June is PTSD Awareness Month, a time to shed light on this important mental health condition. While often associated with veterans returning from war, PTSD can affect anyone who has experienced a shocking or dangerous event.

What is PTSD?

Approximately 3.5% of American adults have PTSD, which develops after exposure to a traumatic experience like abuse, accidents, natural disasters, or combat. While some people recover naturally, others experience persistent symptoms that interfere with daily life.

A Look Back: Recognizing the Impact of Trauma

Though PTSD has likely existed for centuries, it wasn’t always acknowledged. Soldiers in past wars exhibited anxiety and fear, and characters in literature displayed symptoms we now recognize as PTSD. In 1980, the American Psychiatric Association officially recognized PTSD, paving the way for diagnosis and treatment.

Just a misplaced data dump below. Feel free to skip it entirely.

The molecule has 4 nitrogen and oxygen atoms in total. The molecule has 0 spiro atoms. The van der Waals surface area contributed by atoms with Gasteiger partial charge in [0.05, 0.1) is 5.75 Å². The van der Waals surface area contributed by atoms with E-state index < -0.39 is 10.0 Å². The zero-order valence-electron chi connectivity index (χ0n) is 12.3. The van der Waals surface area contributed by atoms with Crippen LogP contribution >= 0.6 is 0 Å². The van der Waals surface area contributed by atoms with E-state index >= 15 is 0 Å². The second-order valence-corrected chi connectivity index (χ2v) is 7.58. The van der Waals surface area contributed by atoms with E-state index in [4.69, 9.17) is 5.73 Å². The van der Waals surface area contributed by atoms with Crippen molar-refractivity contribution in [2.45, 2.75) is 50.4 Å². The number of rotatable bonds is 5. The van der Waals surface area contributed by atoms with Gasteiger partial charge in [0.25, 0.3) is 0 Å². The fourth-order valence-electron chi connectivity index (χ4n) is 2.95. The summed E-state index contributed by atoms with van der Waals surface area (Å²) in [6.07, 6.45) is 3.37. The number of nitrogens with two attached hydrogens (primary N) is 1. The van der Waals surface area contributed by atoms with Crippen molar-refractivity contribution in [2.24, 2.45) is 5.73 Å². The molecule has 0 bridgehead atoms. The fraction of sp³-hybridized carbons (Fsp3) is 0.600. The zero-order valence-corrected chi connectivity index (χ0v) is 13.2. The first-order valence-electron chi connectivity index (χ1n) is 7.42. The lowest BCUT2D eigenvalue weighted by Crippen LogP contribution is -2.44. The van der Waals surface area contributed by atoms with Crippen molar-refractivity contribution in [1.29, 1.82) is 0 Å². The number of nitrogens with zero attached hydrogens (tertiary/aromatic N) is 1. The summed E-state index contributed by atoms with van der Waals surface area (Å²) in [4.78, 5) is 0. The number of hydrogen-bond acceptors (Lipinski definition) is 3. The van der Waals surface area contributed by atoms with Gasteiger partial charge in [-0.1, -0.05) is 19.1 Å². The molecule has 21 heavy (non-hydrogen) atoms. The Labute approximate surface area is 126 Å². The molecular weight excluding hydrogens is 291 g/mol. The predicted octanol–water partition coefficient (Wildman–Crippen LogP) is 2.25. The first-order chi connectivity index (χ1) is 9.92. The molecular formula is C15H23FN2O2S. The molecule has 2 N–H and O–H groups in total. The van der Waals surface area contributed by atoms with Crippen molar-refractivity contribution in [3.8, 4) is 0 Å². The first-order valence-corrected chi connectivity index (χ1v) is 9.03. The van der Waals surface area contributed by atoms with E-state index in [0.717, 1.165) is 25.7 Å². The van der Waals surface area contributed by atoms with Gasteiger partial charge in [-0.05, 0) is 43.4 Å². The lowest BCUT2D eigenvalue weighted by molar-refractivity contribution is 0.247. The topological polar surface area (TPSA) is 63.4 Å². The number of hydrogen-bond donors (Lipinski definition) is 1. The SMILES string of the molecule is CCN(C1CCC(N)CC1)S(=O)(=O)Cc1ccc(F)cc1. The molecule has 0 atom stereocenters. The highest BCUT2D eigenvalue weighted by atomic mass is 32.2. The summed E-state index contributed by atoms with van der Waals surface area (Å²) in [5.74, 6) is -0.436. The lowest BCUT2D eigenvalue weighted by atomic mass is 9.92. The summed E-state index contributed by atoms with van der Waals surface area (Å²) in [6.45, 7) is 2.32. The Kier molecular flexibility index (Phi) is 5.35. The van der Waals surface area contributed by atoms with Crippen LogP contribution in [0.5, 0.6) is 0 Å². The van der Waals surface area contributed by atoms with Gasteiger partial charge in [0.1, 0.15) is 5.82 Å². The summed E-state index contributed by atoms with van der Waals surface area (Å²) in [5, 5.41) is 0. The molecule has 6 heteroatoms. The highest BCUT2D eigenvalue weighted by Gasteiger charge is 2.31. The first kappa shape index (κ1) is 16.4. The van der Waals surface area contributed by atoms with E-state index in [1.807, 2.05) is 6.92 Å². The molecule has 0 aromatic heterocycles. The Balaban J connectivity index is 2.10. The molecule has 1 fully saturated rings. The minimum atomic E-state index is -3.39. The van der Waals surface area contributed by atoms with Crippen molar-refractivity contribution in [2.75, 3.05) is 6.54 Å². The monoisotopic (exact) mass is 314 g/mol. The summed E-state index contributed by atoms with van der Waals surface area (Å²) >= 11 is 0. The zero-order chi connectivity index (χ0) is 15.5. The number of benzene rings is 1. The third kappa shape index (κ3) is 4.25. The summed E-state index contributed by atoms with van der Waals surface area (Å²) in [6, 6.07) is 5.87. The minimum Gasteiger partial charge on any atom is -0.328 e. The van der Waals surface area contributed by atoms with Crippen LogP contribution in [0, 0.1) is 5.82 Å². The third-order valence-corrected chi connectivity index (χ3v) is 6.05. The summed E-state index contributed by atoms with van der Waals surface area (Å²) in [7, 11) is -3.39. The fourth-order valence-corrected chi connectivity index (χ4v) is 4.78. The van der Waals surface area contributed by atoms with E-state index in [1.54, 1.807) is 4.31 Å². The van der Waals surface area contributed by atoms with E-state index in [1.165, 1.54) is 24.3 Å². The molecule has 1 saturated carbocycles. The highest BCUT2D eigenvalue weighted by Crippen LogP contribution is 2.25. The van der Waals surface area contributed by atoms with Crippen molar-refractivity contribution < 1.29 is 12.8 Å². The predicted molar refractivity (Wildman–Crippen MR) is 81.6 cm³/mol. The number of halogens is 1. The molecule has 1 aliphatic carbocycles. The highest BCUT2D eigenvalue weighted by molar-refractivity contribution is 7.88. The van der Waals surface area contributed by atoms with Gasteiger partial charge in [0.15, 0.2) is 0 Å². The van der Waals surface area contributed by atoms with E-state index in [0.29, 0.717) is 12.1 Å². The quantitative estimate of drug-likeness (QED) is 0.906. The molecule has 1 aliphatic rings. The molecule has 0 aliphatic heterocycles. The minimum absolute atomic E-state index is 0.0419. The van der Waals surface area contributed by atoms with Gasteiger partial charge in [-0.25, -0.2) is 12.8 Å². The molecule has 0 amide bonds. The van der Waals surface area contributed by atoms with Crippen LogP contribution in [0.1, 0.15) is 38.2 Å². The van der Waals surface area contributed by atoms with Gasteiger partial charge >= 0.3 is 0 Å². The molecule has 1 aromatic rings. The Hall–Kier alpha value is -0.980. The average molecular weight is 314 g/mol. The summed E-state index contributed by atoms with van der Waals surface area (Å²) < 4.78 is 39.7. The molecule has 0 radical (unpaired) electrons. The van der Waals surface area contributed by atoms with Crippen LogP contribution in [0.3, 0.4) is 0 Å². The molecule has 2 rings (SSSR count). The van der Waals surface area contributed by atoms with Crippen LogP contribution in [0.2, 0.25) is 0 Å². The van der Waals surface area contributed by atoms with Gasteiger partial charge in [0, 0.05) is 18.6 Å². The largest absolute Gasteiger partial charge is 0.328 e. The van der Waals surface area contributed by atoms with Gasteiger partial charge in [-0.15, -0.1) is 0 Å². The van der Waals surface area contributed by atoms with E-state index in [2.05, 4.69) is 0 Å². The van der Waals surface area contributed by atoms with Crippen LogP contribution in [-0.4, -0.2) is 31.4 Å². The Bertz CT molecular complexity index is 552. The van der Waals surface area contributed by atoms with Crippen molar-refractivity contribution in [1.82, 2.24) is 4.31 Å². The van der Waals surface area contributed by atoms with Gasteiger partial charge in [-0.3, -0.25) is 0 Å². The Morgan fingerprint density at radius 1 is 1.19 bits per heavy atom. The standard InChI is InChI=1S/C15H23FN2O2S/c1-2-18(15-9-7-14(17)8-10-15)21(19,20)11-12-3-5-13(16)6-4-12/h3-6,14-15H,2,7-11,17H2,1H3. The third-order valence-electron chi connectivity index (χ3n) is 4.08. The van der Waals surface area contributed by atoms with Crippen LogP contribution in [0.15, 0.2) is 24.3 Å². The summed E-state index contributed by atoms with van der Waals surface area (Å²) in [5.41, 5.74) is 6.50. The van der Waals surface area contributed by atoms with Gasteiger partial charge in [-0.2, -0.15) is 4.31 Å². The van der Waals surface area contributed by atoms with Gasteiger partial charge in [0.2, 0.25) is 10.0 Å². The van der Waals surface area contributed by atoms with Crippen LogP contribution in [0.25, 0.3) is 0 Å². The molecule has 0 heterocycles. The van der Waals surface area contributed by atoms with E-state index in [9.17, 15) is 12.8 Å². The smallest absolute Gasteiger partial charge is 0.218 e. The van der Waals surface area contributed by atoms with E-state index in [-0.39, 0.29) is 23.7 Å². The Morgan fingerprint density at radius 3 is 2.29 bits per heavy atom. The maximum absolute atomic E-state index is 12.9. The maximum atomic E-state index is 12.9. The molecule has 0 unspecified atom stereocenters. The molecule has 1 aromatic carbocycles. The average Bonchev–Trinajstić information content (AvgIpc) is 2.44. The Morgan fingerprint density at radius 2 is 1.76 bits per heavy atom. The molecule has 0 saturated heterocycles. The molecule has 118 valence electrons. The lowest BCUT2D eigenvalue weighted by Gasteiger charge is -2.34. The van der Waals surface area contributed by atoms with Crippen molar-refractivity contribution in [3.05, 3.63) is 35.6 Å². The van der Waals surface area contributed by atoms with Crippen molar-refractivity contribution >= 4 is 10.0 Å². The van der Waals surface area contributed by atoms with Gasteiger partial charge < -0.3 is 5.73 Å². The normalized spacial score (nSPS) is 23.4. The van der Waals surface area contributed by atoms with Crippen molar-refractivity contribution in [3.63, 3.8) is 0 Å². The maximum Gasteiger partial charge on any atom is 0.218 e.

Warning Signs of PTSD

PTSD affects everyone differently, but some common signs include:

  • Easily startled
  • Flashbacks
  • Nightmares
  • Avoiding reminders of the trauma
  • Irritability
  • Loss of interest in activities
  • Depression

These symptoms can significantly impact daily life. If they persist for more than a few months, seeking professional help is crucial.

The Good News: Treatment is Available

PTSD is treatable through therapy, medication, or a combination of both. Talking to a doctor, joining support groups, or contacting the Veterans Crisis Line (for veterans) are excellent starting points.

Supporting Someone with PTSD

Living with someone who has PTSD can be challenging. Their avoidance behavior can affect relationships. Here’s how you can help:

  • Be patient: Their symptoms are not under their control.
  • Educate yourself: Learn about PTSD from resources like the National Institute of Mental Health and the National Center for PTSD.
  • Consider therapy: Therapy can help you cope and develop healthy ways to support your loved one.

Remember, you’re not alone. Many resources are available to help those with PTSD and their loved ones. Let’s work together to raise awareness and support those struggling with this condition.